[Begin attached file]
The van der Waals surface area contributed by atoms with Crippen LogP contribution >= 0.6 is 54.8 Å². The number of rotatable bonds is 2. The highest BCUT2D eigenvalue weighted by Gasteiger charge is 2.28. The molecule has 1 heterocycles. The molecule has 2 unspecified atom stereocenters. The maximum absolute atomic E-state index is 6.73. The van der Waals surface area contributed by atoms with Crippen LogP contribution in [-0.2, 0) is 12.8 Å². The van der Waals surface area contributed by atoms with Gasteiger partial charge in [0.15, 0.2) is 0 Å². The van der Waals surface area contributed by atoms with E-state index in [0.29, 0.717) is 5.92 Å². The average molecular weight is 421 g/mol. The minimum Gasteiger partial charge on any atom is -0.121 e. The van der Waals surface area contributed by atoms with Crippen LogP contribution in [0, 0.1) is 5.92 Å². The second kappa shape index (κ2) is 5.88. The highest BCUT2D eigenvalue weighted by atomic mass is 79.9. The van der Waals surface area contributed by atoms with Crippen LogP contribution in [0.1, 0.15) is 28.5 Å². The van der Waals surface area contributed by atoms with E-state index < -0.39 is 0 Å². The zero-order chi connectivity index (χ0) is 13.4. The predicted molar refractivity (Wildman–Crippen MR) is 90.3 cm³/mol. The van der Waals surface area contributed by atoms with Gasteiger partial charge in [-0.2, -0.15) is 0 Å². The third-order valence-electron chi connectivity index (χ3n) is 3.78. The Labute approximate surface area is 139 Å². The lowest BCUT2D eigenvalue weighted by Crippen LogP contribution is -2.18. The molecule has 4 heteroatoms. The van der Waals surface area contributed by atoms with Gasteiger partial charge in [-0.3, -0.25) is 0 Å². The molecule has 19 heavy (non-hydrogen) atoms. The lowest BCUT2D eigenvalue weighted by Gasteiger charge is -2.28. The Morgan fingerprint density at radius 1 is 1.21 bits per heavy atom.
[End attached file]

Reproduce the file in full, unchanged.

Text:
The van der Waals surface area contributed by atoms with Crippen LogP contribution >= 0.6 is 54.8 Å². The number of rotatable bonds is 2. The highest BCUT2D eigenvalue weighted by Gasteiger charge is 2.28. The molecule has 1 heterocycles. The molecule has 2 unspecified atom stereocenters. The maximum absolute atomic E-state index is 6.73. The van der Waals surface area contributed by atoms with Crippen LogP contribution in [-0.2, 0) is 12.8 Å². The van der Waals surface area contributed by atoms with Gasteiger partial charge in [0.15, 0.2) is 0 Å². The van der Waals surface area contributed by atoms with E-state index in [0.29, 0.717) is 5.92 Å². The average molecular weight is 421 g/mol. The minimum Gasteiger partial charge on any atom is -0.121 e. The van der Waals surface area contributed by atoms with Crippen LogP contribution in [0, 0.1) is 5.92 Å². The second kappa shape index (κ2) is 5.88. The highest BCUT2D eigenvalue weighted by atomic mass is 79.9. The van der Waals surface area contributed by atoms with Crippen LogP contribution in [0.1, 0.15) is 28.5 Å². The van der Waals surface area contributed by atoms with E-state index < -0.39 is 0 Å². The zero-order chi connectivity index (χ0) is 13.4. The predicted molar refractivity (Wildman–Crippen MR) is 90.3 cm³/mol. The van der Waals surface area contributed by atoms with Gasteiger partial charge in [-0.2, -0.15) is 0 Å². The third-order valence-electron chi connectivity index (χ3n) is 3.78. The Labute approximate surface area is 139 Å². The lowest BCUT2D eigenvalue weighted by Crippen LogP contribution is -2.18. The molecule has 4 heteroatoms. The van der Waals surface area contributed by atoms with Gasteiger partial charge in [-0.3, -0.25) is 0 Å². The molecule has 19 heavy (non-hydrogen) atoms. The lowest BCUT2D eigenvalue weighted by Gasteiger charge is -2.28. The Morgan fingerprint density at radius 1 is 1.21 bits per heavy atom.